Game Title Screen
This tutorial derived from a posting on Facebook. The developer showed his title screen asking for feedback. Sadly a lot of people mocked him. His style was a mix of pixel art and smooth bitmap elements. Different scaling of the art didn’t make it look more consistent either.
I ended up making a few screens for a more organized approach for his title. This approach works for a lot of other themes and screen compositions as well.
I started out by setting up a new document using pixels instead of millimetres or inches. In the page settings (File/ Document Properties) set the general unit to px and the custom size to px. Before adjusting the desired width and height.
For this tutorial, I set the size to my desired output of 2560x1440px. I like to use this size as a hires mobile device resolution. It allows me to scale down to most other common screen resolutions.
The sky is the starting point. In this case, I want a daylight scene that works with the blue and white logo design I did earlier.
Use the gradient fill. Keep in mind that we are going to cover the bottom half with the ground. Consequently, adjust the gradient to run just to the centre of the image.
Duplicate the sky and scale the top down.
For a more dynamic look curve the terrain.
It’s helpful to put elements on different layers to easily separate the parts you are working on.
One layer for the sky, clouds on top, one for the ground another for the logo, etc.
Using a duplicate of the ground in a lighter tint (going more for the blueish tone of the sky) helps create some depth in the background.
Picking colours can be made easier by using a sample and change the opacity level to get mixed tones.
Time to add the game title. Leave enough room at the top and the sides when placing your title.
I prepared this one before and it’s basically a deformed text with an envelope deformation, a path outset, a gradient, an outer stroke and some stars and dots for decoration.
Using the pen tool add some triangles to the lower ground to show some detail. It’s an easy way to create some tree line or distant mountains.
Do the same for the layers on top. Adding more detail with simple shapes of trees, rocks or buildings.
Add an ellipse with a lighter green and a gradient to no opacity. Scale them down as they appear to be further away to create depth.
A few bits of grass and some circles for flowers as simple deco finish of the background.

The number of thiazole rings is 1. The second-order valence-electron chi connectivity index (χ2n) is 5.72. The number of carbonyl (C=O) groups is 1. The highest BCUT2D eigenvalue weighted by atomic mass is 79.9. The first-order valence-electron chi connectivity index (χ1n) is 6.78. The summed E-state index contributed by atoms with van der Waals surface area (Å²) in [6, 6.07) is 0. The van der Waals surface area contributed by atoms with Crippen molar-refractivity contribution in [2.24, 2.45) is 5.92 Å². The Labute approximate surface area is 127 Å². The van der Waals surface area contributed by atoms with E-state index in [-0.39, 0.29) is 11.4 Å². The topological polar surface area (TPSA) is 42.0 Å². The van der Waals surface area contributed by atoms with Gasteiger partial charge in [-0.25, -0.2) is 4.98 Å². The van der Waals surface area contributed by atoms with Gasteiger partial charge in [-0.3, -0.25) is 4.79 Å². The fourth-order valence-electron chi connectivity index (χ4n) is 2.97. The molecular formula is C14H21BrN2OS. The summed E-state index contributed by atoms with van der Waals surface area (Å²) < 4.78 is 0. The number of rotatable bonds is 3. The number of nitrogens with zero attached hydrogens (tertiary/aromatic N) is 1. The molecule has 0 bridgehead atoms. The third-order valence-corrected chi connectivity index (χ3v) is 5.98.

Next up are the two main characters for the scene.
Try and balance the scene to have a ‘counter weight’ when adding an element in the foreground.
Add shadows to the elements to ‘ground’ them.
A shadow helps prevent elements from looking like they are floating randomly in the scene. Think about the placement of elements and deco in the scene. Could it work in real life?
As the game is supposed to be about spells. It’s time to add some effects on a layer below the wizard.
Star shapes and lightning, drawn with the pen tool, make a quick effect. Allowing for blur or glow to be added later on.
Adding more shots (a variation of the first effect).
When reusing elements try and alter rotation, scale and maybe move some nodes to create a version that looks just different enough to get by. A lot of the time small changes are enough to avoid boring repetitions.
With the light source in mind add some highlights. Use the pen tool or add some circles deformed to match the shape of the area you want to shade.
An easy trick to focus the view on the essential elements is to darken the borders.
Create another rectangle with a curve in a dark blue for the sky and a very dark green for the ground. Give those a 50% opacity (and maybe a blur later on).
Another layer at the very front adds more depth – overlapping elements help create that illusion.
Add more details to fill empty spaces and create the atmosphere you want to achieve.
Remember to leave enough room if you need to add buttons, text or additional information.